You got to keep making the system work. It's not automatic. You can make it work. But you got to do the kind of stuff that got us here is what can get us there. If you just - if you just celebrate, and sit down, we'll be right back here in a year. CUOMO: People take me to task for showing the crowd, and showing that they're White people. Yes, one of the reasons I do that is so that White people can get over this phobic response to angry Black people, but also because Minorities can't change things by themselves.

JONES: Yes. You know what? You know what? It's--

CUOMO: The Majority has to want it too.

JONES: That's called - that's called Math Matters, OK? Black Lives Matter and Math Matters.

It turns out it's always been this unbelievable coalition, often led by Black folks, often led by Black struggle, Black soul, Black pain, Black genius, Black magic, but never by ourselves, always with these unbelievable allies of every color.

I love this, this new thing, this bouquet of humanity. That was one of the phrases from the - it's always been a bouquet of humanity, always led by Black struggle, or often led by Black struggle, but everybody in, and it brings out the best in everybody. And that's what happened here.

And here's - so that - you're not taking anything away from the - from the Black struggle by saying that. You're saying the Black struggle is so beautiful it can bring the best out in everybody.

But listen, math matters. The people who are in the State of Minnesota, if you look at their numbers, the Livability Index is unbelievable. But the disparities are some of the worst in the country.

What does that mean? It means Minnesota is a great place to be White and a terrible place to be Black. That's what that means. And you got to get together to fix it.

One of the things that happened is that you had grassroots organizations, of all kinds, who when the cameras went away, kept working together, kept helping each other, Muslim, Muong (ph), Somali, all these young people working together, that's what we've got to keep.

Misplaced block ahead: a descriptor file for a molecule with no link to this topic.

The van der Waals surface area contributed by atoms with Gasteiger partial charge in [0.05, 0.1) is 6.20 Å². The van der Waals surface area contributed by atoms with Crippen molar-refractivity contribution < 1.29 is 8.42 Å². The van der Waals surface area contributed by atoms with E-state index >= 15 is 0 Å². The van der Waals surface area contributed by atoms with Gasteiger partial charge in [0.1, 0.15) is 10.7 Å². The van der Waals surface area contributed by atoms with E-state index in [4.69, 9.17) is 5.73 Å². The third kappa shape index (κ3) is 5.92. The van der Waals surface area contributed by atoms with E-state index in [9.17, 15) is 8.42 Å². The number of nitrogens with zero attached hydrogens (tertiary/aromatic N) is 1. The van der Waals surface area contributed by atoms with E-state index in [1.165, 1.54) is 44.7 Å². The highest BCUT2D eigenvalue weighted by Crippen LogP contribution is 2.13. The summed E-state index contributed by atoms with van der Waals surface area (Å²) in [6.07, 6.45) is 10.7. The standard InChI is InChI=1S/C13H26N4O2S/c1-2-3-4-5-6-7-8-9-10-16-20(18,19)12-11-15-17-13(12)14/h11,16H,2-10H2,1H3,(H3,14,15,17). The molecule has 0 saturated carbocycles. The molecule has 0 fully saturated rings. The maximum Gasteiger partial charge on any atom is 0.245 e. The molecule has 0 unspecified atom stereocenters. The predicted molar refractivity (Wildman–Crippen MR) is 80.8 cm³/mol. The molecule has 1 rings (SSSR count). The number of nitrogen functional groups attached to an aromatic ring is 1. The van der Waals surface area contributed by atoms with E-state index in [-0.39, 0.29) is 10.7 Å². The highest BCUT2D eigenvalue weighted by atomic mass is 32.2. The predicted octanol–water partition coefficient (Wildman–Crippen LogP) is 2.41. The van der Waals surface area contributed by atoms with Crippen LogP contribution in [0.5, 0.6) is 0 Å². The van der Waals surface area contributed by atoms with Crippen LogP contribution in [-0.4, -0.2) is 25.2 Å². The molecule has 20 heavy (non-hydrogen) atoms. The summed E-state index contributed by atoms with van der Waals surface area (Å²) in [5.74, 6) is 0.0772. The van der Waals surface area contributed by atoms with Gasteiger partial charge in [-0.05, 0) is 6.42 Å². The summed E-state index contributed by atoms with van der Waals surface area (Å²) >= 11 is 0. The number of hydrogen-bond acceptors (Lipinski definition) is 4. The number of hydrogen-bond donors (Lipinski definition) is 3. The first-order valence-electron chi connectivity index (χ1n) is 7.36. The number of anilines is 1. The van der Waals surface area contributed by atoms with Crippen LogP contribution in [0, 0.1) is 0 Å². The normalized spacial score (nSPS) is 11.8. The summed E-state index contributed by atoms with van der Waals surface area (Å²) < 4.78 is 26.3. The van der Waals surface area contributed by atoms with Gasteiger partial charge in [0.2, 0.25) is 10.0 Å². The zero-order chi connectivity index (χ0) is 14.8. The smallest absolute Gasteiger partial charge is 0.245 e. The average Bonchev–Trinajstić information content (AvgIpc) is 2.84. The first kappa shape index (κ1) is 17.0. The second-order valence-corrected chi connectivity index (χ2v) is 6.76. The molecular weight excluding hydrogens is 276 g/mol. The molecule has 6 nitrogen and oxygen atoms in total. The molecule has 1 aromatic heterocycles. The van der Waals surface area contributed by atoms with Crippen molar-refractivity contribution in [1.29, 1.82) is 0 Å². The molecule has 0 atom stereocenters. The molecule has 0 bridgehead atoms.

And I'll tell you what, some of the people right now, who are denouncing you, Chris, for doing what you're doing, in 10 years, will be praising you, because that's what happens. It's the people who raise their hand, and tell the truth, get beat up in the short-term, by the Left and the Right, but long-term, that's what makes a difference.

It's happening on the air. It's happening in corporate boardrooms. It's happening on the streets. It's happening among young people. And we are winning. Folks, we're winning. But we haven't won yet.

CUOMO: All that matters is change. How it gets there, it gets there. The Majority has to want it. My question is how much of a catalyst is this? This case, again, I did not see this verdict coming. Yes, everything makes sense after the fact. But this was unprecedented, almost--

JONES: Right.

CUOMO: --in a non-shooting case. But the notes I see from people saying, "Hey, I got to tell you, I'm happy for them. I'm happy for those guys," who's those guys?

JONES: Right.

CUOMO: You have to be happy, really, I mean, it's not a joyous situation, but you have to be satisfied that the system can work, and that the compromise of the Collective can make things happen.

If the Majority doesn't want the changes we need, for our police officers, to do their job better, for themselves, and those they protect, it won't happen.


JONES: I agree. And I want to just say one last thing. Coming together is the key.

And the U.S. Senate has an opportunity like you never believe. They - everybody - the polls, on, the chokehold, the registry, duty to intervene, off the charts, in both parties. You have a Republican leader in Tim Scott, a Democratic leader in Cory Booker. Let them get together, break the logjam in the Senate, and do something.

People will feel better, on all sides, if we acknowledge the stuff that's not working and fix it. That could happen. The Senate could do that. They could confirm Vanita Gupta and Kristen Clarke. Things could happen this week, this month, that would make this less likely to happen going forward, and that make everybody feel better.

CUOMO: And just one little add. Process matters. Don't let the leaders deal with this with the proxies of Booker, and Scott. Put it in committee. Let's see people how they mark it up. Let's see what amendments they want.

JONES: Sure.

CUOMO: Let people be counted for why they don't want to vote for it. Don't give them the out--

JONES: Good point.

CUOMO: --of being able to talk on an aside. Let it all be exposed. People know what's right and what's wrong.


CUOMO: Van Jones, you are like, I don't know, I guess like a beautiful tulip in the bouquet. Guys like me doing the job, we are that like grass that they throw in at the end, that it sits at the bottom.

JONES: We're all at the-- CUOMO: I'm may be on the foam, I don't know.

But I appreciate you. Thank you for your message to my audience. You are a plus. Be well.

JONES: Thank you. Thank you, brother.

CUOMO: All right. Now, what's going to happen? In several weeks, you will have the sentencing. That will be a very interesting aspect of this. You also have three more officers to be tried.